poetryofruins poetryofruins - 8 months ago 47
C Question

Why do I use this notation to store shader's source code in a variable in C/C++?

I am reading the OpenGL Super Bible 7th edition and in one of the earliest chapters there is an example of shader source code written like this:

static const GLchar * vertex_shader_source[] =
"#version 450 core \n"
" \n"
"void main(void) \n"
// ... etc ...

Why is this code stored in an GLchar pointer source array variable?

I mean, isn't
alone enough to store a certain number of consecutive bytes? i.e. why not:

static const GLchar* source = ...


static const GLchar source[] = ...

Why do we have to use both

I understand
static const
, so that's not a problem BTW.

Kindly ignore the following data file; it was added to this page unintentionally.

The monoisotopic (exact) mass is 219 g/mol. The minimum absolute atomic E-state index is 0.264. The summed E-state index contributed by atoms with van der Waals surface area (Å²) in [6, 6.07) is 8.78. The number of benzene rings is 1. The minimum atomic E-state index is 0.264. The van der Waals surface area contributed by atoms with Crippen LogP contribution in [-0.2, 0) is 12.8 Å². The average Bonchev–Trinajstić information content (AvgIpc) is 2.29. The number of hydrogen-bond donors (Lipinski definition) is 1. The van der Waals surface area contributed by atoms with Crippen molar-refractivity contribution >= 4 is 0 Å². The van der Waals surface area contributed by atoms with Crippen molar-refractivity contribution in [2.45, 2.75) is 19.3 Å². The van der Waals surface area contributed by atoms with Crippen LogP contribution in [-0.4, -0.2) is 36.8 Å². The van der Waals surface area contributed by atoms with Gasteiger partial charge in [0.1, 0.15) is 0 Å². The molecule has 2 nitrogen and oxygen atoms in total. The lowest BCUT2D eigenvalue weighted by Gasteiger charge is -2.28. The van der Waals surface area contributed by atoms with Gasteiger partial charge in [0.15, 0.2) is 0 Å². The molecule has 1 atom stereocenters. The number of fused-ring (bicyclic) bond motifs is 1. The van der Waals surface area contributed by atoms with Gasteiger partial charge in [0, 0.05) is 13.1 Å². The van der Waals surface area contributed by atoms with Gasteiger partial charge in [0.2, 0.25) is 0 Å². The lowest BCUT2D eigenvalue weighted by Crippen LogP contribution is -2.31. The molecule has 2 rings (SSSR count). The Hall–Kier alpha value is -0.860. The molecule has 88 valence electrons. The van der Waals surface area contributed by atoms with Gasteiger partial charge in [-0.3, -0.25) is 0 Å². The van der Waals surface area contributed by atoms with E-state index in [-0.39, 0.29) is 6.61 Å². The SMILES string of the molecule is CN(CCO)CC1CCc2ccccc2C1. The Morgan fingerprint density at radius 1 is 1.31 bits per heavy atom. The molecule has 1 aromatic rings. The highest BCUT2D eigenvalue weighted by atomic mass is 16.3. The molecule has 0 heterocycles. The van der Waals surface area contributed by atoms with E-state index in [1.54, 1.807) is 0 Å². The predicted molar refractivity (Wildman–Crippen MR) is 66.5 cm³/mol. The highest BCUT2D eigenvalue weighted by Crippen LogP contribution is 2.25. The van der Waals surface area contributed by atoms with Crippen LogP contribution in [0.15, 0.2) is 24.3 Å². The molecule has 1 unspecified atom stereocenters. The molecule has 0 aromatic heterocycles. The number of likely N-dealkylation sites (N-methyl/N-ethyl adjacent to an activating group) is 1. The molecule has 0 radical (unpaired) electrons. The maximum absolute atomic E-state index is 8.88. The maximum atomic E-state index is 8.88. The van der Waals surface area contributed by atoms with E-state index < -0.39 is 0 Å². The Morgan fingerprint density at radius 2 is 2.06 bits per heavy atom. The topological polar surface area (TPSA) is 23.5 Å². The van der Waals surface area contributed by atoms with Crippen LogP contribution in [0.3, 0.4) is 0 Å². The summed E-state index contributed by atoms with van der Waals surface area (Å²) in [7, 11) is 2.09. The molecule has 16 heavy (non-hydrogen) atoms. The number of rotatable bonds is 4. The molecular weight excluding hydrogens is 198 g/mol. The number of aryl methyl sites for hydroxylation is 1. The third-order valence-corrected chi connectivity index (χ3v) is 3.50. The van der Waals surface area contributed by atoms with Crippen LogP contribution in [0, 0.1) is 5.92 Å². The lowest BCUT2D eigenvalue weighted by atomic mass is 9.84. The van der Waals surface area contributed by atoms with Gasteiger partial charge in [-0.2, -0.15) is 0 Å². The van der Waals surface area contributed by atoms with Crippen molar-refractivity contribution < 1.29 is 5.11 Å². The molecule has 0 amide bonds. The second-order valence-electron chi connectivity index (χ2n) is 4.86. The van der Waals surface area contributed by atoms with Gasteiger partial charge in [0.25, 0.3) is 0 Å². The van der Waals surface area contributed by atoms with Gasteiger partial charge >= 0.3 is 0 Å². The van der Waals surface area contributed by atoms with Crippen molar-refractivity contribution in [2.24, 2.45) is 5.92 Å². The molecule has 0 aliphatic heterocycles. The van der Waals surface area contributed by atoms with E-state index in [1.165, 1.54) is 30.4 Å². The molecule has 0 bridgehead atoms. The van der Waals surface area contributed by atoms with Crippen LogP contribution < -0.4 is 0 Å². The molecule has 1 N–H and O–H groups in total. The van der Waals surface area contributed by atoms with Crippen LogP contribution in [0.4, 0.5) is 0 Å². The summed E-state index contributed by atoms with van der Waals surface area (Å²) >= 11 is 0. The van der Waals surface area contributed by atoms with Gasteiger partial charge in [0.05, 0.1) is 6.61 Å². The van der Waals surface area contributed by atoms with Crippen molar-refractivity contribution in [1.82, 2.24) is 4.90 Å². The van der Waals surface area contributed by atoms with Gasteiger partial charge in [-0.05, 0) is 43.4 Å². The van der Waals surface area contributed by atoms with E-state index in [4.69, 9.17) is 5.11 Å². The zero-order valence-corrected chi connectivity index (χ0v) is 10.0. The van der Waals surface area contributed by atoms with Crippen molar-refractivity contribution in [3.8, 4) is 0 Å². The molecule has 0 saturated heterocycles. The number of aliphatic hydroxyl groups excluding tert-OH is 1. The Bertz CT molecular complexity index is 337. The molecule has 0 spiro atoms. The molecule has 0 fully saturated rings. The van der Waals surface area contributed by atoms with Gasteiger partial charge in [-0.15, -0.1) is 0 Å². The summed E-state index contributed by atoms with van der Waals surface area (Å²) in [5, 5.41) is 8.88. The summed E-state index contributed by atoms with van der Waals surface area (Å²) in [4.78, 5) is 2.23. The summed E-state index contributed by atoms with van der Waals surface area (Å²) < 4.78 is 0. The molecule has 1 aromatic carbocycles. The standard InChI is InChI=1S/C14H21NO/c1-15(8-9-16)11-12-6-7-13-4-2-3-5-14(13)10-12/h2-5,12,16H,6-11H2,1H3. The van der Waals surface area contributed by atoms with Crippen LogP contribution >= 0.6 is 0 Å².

Since a shader object can (and usually does) consist of multiple shaders, the interface to glShaderSource takes an array of C-style strings. This is reflected in the source code you are studying (that happens to contain a single shader).

In other words, code usually looks like this:

static const GLchar * vertex_shader_source[]{
    "#version 450 core                  \n"
    "                                   \n"
    "void main(void)                    \n",
    // ... etc ...
    "#version 450 core                  \n"
    "                                   \n"
    "void main(void)                    \n",
    // ... etc ...

GLuint vshandle = glCreateShader( GL_VERTEX_SHADER );
glShaderSource( vshandle,
                sizeof( vertex_shader_source ) / sizeof( vertex_shader_source[0] ),
                nullptr );
glCompileShader( vshandle );